Integrated Pathways for Meeting Climate Targets and Ensuring Access to Safe Water
Feb 07, 2019
IIASA researchers have led work to develop new pathways showing how the world can develop water and energy infrastructure consistent with both the Paris Agreement and the UN Sustainable Development Goal 6 (SDG6) – Ensure availability and sustainable management of water and sanitation for all.
The new analysis is one of the first to develop such global pathways. Meeting the Paris Agreement climate targets, to limit global warming to well below 2°C compared to pre-industrial levels, is vital to avoid catastrophic climate change.
However, the Paris Agreement also demands that mitigation decisions consider impacts on the SDGs. The SDGs, agreed in 2015, have the aim of ending poverty as well as protecting the environment. The SDGs cover a variety of areas, including hunger, energy, equality, education and health, as well as water and energy.
Water and energy goals are interdependent. Energy is vital to water and sanitation provision, for example in water pumping and treatment, while the energy sector is itself a large consumer of water, for example in power plant cooling and fuel processing. Reducing emissions from energy is key to achieving the Paris Agreement, therefore the research, which quantifies the interactions between the Paris Agreement and SDG6, will be useful to policymakers developing strategies for joint implementation.
The research was a collaboration between researchers from IIASA’s Energy, Water, and Transitions to New Technologies research programs and undertaken as part of the Integrated Solutions for Water, Energy and Land (ISWEL) Project. The researchers took a ‘nexus’ or integrated approach, looking at all the different elements within the water, energy and climate goals in an effort to balance the needs of each.
The international team enhanced the MESSAGEix-GLOBIOM integrated assessment model to account for changes in global water use as a result of socioeconomic change and the SDGs, and to link the projections to water availability, and the cost, energy and emissions impacts of future infrastructure systems. The scenario for population and economic growth was taken from the Shared Socioeconomic Pathways (SSPs) to look at different ways the world and society could progress. Policies consistent with the Paris Agreement and SDG6 were also included in the analysis.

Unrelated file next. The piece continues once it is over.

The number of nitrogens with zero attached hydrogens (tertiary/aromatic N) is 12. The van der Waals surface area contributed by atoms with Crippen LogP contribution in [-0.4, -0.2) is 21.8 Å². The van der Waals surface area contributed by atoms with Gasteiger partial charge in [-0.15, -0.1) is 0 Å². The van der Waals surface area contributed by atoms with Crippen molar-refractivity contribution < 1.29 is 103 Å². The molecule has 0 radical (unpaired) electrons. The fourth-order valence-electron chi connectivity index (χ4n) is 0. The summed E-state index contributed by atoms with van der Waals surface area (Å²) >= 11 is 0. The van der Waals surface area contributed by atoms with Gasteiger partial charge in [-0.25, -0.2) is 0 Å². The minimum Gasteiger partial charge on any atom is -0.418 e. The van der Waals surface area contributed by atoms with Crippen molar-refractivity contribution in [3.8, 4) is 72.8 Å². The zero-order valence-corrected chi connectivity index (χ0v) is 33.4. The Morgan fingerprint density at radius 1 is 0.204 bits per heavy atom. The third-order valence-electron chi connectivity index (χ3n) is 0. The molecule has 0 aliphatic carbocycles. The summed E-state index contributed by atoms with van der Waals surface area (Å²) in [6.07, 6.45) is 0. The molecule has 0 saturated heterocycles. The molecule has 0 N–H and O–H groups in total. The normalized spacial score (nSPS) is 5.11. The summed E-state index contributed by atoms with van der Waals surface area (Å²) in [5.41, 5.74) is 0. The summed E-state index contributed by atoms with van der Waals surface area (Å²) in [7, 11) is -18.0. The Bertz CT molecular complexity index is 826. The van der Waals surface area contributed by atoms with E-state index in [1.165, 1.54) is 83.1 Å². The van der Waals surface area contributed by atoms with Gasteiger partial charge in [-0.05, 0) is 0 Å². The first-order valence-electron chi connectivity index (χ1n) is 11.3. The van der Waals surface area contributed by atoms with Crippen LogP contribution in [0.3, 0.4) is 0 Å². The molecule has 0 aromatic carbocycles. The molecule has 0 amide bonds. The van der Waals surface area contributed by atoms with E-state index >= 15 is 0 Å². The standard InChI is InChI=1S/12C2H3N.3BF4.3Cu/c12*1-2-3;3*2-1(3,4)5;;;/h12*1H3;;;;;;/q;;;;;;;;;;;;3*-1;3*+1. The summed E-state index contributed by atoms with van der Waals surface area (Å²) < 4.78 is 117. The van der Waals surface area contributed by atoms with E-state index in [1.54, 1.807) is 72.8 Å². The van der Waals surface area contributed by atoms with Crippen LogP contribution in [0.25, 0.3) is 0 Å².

Three water sector development scenarios were developed to compare the costs and impacts - Baseline, which as the name suggests, implies ‘business-as-usual’, SDG6-Supply, which incorporates the baseline water use projections but includes the expansion of technologies to mitigate growth in water demand, and SDG6-Efficiency, in which society makes significant progress in reaching sustainable water consumption across all sectors.
The model showed that under a middle-of-the-road human development scenario, around US$1trn per year will be needed to achieve the SDG6 goals by 2030. Incorporating the climate targets consistent with limiting climate change to 1.5C will increase these costs further by 8%. The cost of operating and transforming energy systems increases by 2-9% when the SDG6 goals are added, compared to a baseline situation where the SDG6 targets are not included. This is largely due to the need for energy-intensive water treatment processes and costs from water conservation measures.
“The results of our analysis show that combining clean water and climate policies can increase implementation costs, but these increases are relatively small in comparison to the cost for implementing each policy on its own. Finding and improving synergies between decarbonization and water efficiency is crucial for minimizing joint policy implementation costs and uncertainties”, says Simon Parkinson, a researcher from IIASA and the University of Victoria, who led the study.
For example, water pumping and treatment plants could be operated flexibly to provide important on-demand services to the electricity grid, which supports integration of renewable energy sources such as wind and solar. The researchers say that water and energy planners need to work more closely together to make sure that the development of water and energy systems taps into these and other opportunities and is consistent with the SDGs.
“The results emphasize water conservation across sectors is key to reducing potential trade-offs, particularly in water stressed regions where the SDG6 targets might require use of energy-intensive water technologies, such as wastewater recycling and desalination,” says Yoshihide Wada, deputy director of the Water Program and coauthor on the study.
Keywan Riahi, director of the IIASA Energy Program and study coauthor, says that similar research needs to be extended to other SDGs to understand how climate targets influence broader sustainable development.
“This research demonstrates the important role of integrated assessment models and a nexus approach in finding low-cost global transformation pathways consistent with multiple SDG objectives,” he adds.
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